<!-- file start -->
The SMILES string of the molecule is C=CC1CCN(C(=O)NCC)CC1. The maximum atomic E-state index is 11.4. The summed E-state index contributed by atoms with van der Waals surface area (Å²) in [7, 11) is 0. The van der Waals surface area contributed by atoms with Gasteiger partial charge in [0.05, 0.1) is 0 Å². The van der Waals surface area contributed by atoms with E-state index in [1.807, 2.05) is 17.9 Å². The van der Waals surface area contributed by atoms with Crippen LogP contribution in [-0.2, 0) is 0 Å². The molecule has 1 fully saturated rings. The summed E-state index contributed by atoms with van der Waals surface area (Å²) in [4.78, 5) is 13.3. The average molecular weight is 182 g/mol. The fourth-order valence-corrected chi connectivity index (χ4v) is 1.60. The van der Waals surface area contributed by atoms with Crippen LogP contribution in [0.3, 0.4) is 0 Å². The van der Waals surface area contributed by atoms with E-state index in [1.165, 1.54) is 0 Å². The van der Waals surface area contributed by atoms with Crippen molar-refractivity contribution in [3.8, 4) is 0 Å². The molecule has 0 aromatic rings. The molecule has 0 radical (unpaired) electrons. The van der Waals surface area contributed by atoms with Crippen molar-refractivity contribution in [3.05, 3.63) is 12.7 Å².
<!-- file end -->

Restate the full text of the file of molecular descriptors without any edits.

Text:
The SMILES string of the molecule is C=CC1CCN(C(=O)NCC)CC1. The maximum atomic E-state index is 11.4. The summed E-state index contributed by atoms with van der Waals surface area (Å²) in [7, 11) is 0. The van der Waals surface area contributed by atoms with Gasteiger partial charge in [0.05, 0.1) is 0 Å². The van der Waals surface area contributed by atoms with E-state index in [1.807, 2.05) is 17.9 Å². The van der Waals surface area contributed by atoms with Crippen LogP contribution in [-0.2, 0) is 0 Å². The molecule has 1 fully saturated rings. The summed E-state index contributed by atoms with van der Waals surface area (Å²) in [4.78, 5) is 13.3. The average molecular weight is 182 g/mol. The fourth-order valence-corrected chi connectivity index (χ4v) is 1.60. The van der Waals surface area contributed by atoms with Crippen LogP contribution in [0.3, 0.4) is 0 Å². The van der Waals surface area contributed by atoms with E-state index in [1.165, 1.54) is 0 Å². The van der Waals surface area contributed by atoms with Crippen molar-refractivity contribution in [3.8, 4) is 0 Å². The molecule has 0 aromatic rings. The molecule has 0 radical (unpaired) electrons. The van der Waals surface area contributed by atoms with Crippen molar-refractivity contribution in [3.05, 3.63) is 12.7 Å².